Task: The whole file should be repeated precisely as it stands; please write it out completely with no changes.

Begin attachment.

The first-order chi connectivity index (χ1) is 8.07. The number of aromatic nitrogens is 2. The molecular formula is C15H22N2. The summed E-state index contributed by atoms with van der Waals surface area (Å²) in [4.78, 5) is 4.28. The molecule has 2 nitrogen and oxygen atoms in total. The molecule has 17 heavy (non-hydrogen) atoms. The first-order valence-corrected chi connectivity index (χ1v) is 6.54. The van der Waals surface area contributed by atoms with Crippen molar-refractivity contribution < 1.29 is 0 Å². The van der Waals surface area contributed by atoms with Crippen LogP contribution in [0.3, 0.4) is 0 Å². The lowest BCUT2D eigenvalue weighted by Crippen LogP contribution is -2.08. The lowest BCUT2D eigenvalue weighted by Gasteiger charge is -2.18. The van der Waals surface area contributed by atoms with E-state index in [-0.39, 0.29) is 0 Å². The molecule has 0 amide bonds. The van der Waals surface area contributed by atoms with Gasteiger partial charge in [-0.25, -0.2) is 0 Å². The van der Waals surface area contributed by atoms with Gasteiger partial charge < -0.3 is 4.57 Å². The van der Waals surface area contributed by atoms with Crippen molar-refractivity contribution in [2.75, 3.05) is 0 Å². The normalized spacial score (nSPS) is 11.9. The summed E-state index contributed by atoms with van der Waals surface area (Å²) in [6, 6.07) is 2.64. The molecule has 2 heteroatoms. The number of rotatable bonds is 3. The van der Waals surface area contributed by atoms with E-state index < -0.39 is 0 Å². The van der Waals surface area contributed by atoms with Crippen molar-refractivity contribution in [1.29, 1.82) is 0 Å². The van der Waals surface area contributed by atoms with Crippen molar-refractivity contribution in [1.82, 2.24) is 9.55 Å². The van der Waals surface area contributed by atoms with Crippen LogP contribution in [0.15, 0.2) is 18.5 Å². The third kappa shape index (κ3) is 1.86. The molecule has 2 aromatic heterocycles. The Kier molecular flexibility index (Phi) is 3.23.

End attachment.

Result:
The first-order chi connectivity index (χ1) is 8.07. The number of aromatic nitrogens is 2. The molecular formula is C15H22N2. The summed E-state index contributed by atoms with van der Waals surface area (Å²) in [4.78, 5) is 4.28. The molecule has 2 nitrogen and oxygen atoms in total. The molecule has 17 heavy (non-hydrogen) atoms. The first-order valence-corrected chi connectivity index (χ1v) is 6.54. The van der Waals surface area contributed by atoms with Crippen molar-refractivity contribution < 1.29 is 0 Å². The van der Waals surface area contributed by atoms with Crippen LogP contribution in [0.3, 0.4) is 0 Å². The lowest BCUT2D eigenvalue weighted by Crippen LogP contribution is -2.08. The lowest BCUT2D eigenvalue weighted by Gasteiger charge is -2.18. The van der Waals surface area contributed by atoms with E-state index in [-0.39, 0.29) is 0 Å². The molecule has 0 amide bonds. The van der Waals surface area contributed by atoms with Gasteiger partial charge in [-0.25, -0.2) is 0 Å². The van der Waals surface area contributed by atoms with Gasteiger partial charge < -0.3 is 4.57 Å². The van der Waals surface area contributed by atoms with Crippen molar-refractivity contribution in [2.75, 3.05) is 0 Å². The normalized spacial score (nSPS) is 11.9. The summed E-state index contributed by atoms with van der Waals surface area (Å²) in [6, 6.07) is 2.64. The molecule has 2 heteroatoms. The number of rotatable bonds is 3. The van der Waals surface area contributed by atoms with E-state index < -0.39 is 0 Å². The van der Waals surface area contributed by atoms with Crippen molar-refractivity contribution in [1.29, 1.82) is 0 Å². The van der Waals surface area contributed by atoms with Crippen molar-refractivity contribution in [1.82, 2.24) is 9.55 Å². The van der Waals surface area contributed by atoms with Crippen LogP contribution in [0.15, 0.2) is 18.5 Å². The third kappa shape index (κ3) is 1.86. The molecule has 2 aromatic heterocycles. The Kier molecular flexibility index (Phi) is 3.23.